American Topical Association has study units for more than 50 topics
By Denise McCarty
The American Topical Association, with almost 3,000 members worldwide, is the largest philatelic society devoted specifically to topical collecting. It provides many benefits to its members, including a checklist database with more than 400,000 stamps, and its journal Topical Time, published six times per year. And, for those collectors who wish to learn more about specific topics, it has more than 50 study units.
These units range in alphabetical order from the Americana Unit to the Wine on Stamps Study Unit. A complete list, including contact information and websites, can be downloaded in PDF format from the ATA site.
As American writers, both Irving and Poe also fall under the collecting scope of members of the Americana Unit, who specialize in Americana subjects on U.S. and foreign stamps. In addition to honoring presidents and other prominent Americans, numerous stamps from around the world feature the U.S. flag, the Statue of Liberty, and other national symbols and famous landmarks.
Americana themes were especially popular in 1976 on stamps commemorating the United States Bicentennial. The commemorative stamp issued June 2, 1976, by Great Britain features an 18th-century marble bust of Benjamin Franklin (Scott 785).
In 2010, Great Britain honored Franklin again on a nondenominated first-class stamp (Scott 2749) in a set marking the 350th anniversary of the Royal Society. Franklin was elected a fellow of the society in 1756.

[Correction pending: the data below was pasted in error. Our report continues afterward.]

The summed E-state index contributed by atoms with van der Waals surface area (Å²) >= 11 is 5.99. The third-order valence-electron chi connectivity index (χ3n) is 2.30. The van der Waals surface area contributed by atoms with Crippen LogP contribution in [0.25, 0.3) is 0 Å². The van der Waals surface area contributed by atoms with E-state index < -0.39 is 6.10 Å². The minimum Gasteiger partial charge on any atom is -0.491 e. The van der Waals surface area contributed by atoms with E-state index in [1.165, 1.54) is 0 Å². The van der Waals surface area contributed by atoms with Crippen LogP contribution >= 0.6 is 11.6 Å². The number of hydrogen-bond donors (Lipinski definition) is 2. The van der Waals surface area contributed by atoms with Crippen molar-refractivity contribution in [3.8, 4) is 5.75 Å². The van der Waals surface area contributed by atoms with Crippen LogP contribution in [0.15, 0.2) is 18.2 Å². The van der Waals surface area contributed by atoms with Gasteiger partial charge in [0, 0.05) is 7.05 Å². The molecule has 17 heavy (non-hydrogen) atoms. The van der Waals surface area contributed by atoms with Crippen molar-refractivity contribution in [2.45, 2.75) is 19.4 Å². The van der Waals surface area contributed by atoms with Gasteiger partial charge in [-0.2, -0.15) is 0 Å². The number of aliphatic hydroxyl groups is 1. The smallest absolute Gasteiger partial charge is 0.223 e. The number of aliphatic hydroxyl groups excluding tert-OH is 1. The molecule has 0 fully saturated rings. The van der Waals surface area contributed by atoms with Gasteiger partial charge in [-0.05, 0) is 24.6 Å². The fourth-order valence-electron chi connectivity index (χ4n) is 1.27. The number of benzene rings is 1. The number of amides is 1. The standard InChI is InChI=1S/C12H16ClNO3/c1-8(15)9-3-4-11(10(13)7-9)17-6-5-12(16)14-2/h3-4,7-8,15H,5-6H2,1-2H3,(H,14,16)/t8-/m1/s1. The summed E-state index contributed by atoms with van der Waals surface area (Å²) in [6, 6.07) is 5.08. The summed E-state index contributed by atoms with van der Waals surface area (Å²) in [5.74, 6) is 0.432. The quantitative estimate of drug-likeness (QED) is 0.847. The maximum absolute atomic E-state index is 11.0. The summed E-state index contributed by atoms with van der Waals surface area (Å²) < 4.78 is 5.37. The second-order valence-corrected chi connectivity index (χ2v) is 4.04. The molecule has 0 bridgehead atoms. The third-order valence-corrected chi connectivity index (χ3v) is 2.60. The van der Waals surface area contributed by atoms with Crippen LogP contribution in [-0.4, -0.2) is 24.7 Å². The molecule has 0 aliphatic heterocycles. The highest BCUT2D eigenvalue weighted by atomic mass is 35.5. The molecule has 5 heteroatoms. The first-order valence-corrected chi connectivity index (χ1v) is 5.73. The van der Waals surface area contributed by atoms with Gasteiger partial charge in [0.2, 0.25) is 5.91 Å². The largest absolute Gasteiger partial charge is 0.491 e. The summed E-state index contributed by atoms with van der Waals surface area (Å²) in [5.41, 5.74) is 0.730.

Founded in 1951, the Americana Unit is one of the ATA’s oldest and largest study units. It keeps members up to date on the Americana topic and new issues through its quarterly journal, Americana Philatelic News. Dues are $6 in the United States, and $12 in other countries.
Disney, Judaica, Malaria
Three of the ATA’s study units offer free membership: Disneyana on Stamps Society, established in 2012; Judaica Thematic Society, which became an ATA study unit in 2007; and Malaria Philatelists International, 2007. All three also publish electronic-only journals: Disnemation, Judaica News and Miasma, respectively.
The Disneyana unit deals with stamps, meters, cancels and other philatelic items related to Walt Disney and his legacy. For example, Belgium issued a nondenominated stamp May 19, 2008, to celebrate the 80th anniversary of Mickey Mouse (Scott 2293). More recently, Poland issued a souvenir sheet June 1 featuring characters from Disney’s 2013 animated blockbuster film Frozen.
Gary Goodman founded the Judaica Thematic Society in England in 2005 for collectors of worldwide stamps honoring Jewish people, as well as Jewish traditions, culture and anniversaries.
In the December 2012 issue of the society’s newsletter, Goodman said that the 1984 stamp from Denmark marking the 300th anniversary of the Jewish community in Copenhagen (Scott 766) was one of his favorites, explaining that it “sums up what the Jewish religion and Judaica really is all about.”
He wrote: “The stamp depicts the familiar Friday night scene, of the woman of the house, lighting the Sabbath candles, and the goblet (“Becher”) of wine, and the “Challah” cloth covering the loaves of bread. Hebrew wording, ‘Shabbat Shalom’ is also depicted on this cloth.”
For information about the Judaica Thematic Society, e-mail Goodman at firstname.lastname@example.org.